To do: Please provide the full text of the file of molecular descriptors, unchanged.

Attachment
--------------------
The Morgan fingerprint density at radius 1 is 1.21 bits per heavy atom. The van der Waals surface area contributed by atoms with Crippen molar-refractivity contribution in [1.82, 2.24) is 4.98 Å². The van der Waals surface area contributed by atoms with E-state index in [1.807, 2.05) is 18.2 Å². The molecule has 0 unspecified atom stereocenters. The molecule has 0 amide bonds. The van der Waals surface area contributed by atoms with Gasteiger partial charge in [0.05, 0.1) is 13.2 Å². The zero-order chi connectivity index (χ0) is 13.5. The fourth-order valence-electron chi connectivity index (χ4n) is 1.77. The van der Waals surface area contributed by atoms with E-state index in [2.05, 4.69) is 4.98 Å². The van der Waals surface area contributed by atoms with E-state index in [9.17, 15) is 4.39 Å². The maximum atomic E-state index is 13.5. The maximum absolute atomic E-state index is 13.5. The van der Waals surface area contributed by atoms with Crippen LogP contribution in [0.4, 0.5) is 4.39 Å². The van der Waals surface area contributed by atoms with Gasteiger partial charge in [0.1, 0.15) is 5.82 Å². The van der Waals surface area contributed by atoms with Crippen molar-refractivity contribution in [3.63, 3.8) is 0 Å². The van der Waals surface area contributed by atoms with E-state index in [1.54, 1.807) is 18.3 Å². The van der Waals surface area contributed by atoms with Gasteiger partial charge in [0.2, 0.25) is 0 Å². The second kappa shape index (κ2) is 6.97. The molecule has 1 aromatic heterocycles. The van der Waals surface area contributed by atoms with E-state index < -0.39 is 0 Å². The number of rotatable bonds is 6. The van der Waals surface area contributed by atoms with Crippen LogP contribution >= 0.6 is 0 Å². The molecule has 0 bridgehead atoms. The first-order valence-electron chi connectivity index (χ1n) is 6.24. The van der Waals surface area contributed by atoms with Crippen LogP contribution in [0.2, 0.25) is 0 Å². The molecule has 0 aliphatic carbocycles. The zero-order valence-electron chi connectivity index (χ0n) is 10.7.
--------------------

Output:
The Morgan fingerprint density at radius 1 is 1.21 bits per heavy atom. The van der Waals surface area contributed by atoms with Crippen molar-refractivity contribution in [1.82, 2.24) is 4.98 Å². The van der Waals surface area contributed by atoms with E-state index in [1.807, 2.05) is 18.2 Å². The molecule has 0 unspecified atom stereocenters. The molecule has 0 amide bonds. The van der Waals surface area contributed by atoms with Gasteiger partial charge in [0.05, 0.1) is 13.2 Å². The zero-order chi connectivity index (χ0) is 13.5. The fourth-order valence-electron chi connectivity index (χ4n) is 1.77. The van der Waals surface area contributed by atoms with E-state index in [2.05, 4.69) is 4.98 Å². The van der Waals surface area contributed by atoms with E-state index in [9.17, 15) is 4.39 Å². The maximum atomic E-state index is 13.5. The maximum absolute atomic E-state index is 13.5. The van der Waals surface area contributed by atoms with Crippen LogP contribution in [0.4, 0.5) is 4.39 Å². The van der Waals surface area contributed by atoms with Gasteiger partial charge in [0.1, 0.15) is 5.82 Å². The van der Waals surface area contributed by atoms with Crippen molar-refractivity contribution in [3.63, 3.8) is 0 Å². The van der Waals surface area contributed by atoms with E-state index in [1.54, 1.807) is 18.3 Å². The van der Waals surface area contributed by atoms with Gasteiger partial charge in [0.2, 0.25) is 0 Å². The second kappa shape index (κ2) is 6.97. The molecule has 1 aromatic heterocycles. The van der Waals surface area contributed by atoms with E-state index < -0.39 is 0 Å². The number of rotatable bonds is 6. The van der Waals surface area contributed by atoms with Crippen LogP contribution >= 0.6 is 0 Å². The molecule has 0 bridgehead atoms. The first-order valence-electron chi connectivity index (χ1n) is 6.24. The van der Waals surface area contributed by atoms with Crippen LogP contribution in [0.2, 0.25) is 0 Å². The molecule has 0 aliphatic carbocycles. The zero-order valence-electron chi connectivity index (χ0n) is 10.7.